David Byrne

The TV Review: ‘Wipeout’
July 20, 2010

Officially they’re called “The Red Balls,” or “The Big Balls,” but they actually look like the tops of huge mahl sticks—you know, those poles-with-a-knob-on-the-end that painters press against the canvas to avoid smudging their oils. The idea—or, more exactly, the “idea”—is either to prance across the Balls in one go (should you be lucky enough to have the gait of a ten-storey giraffe), or else realize your human limitations and bounce gamefully off the first or second, thereby taking your obligatory dip in the murky brine below.

Talking the Talk, Failing the Walk
December 09, 2009

Talk of bicycle infrastructure dominated last evening’s “Cities, Cycling, and the Future of Getting Around” forum last night at the Newseum. Heavily attended by members of the Washington Area Bicyclist Association, the event, sponsored by the National Association of City Transportation Officials and Brookings, featured comments from avid cyclist/author/Talking Heads musician David Byrne, Congressional Bike Caucus Chair Rep.

Chuck Woolery, Patriot
December 08, 2009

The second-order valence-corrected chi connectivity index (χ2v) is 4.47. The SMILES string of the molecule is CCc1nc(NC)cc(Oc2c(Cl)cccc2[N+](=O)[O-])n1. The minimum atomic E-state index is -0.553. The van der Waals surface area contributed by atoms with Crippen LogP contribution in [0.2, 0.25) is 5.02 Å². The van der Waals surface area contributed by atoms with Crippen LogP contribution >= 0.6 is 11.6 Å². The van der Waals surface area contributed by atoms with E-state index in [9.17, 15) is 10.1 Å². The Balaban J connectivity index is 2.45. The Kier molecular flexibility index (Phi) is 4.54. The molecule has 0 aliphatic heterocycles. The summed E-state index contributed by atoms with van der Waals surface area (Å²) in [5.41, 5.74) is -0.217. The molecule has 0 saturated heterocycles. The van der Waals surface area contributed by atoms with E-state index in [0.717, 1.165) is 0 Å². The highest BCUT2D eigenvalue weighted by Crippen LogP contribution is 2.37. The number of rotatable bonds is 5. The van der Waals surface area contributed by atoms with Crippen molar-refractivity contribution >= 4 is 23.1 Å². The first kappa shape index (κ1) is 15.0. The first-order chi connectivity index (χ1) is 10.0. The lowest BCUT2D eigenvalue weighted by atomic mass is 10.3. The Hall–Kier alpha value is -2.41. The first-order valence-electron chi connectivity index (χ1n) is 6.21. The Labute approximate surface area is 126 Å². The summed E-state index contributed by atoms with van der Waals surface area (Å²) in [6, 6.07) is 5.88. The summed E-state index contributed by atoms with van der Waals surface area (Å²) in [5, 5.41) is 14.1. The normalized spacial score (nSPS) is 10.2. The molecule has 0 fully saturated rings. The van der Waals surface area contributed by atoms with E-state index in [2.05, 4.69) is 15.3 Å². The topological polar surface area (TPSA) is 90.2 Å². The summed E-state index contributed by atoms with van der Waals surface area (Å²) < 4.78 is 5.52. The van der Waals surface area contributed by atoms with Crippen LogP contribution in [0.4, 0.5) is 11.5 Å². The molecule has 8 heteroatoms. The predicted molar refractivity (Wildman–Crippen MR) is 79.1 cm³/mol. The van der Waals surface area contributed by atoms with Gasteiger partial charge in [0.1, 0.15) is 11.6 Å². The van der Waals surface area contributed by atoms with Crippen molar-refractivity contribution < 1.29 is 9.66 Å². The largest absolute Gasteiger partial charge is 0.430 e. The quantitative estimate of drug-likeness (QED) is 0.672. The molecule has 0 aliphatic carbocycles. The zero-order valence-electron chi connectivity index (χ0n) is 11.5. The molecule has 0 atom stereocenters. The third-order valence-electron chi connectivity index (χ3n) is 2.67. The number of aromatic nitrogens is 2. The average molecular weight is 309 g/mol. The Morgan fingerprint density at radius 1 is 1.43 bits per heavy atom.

Recently, I've spent a great deal of work-related time on the Fox News Channel's video page, and have found myself oddly, embarrassingly drawn to the frank weirdness of The Mike Huckabee Show. Huckabee is rather charmingly poor at hosting a talk show, although his odd physiognomy--his regulation-size head protrudes, turtle-like, from what appears to be David Byrne's big suit from Stop Making Sense--supplies a welcome distraction during slow moments.

Making Sense with David Byrne
September 16, 2009

Some of us here at The Avenue are always poking our heads into each other’s offices and referencing great “metro” songs, ranging from the obligatory anti-sprawl anthem “My City Was Gone” by the Pretenders to PJ Harvey’s romantic “You Said Something” to Art Brut’s witty defense of public transportation in “The Passenger.” Always choice, despite their vintage, are songs by Talking Heads.  David Byrne, the band’s lead songwriter, embraced space and geography in many songs with scales ranging from neighborhood, to municipal, to metropolitan, to the super-regional and national.

Correspondence
February 09, 2004

 Not in accordance THE CHORUS OF PROTEST against the Geneva Accord is truly baffling (Michael B.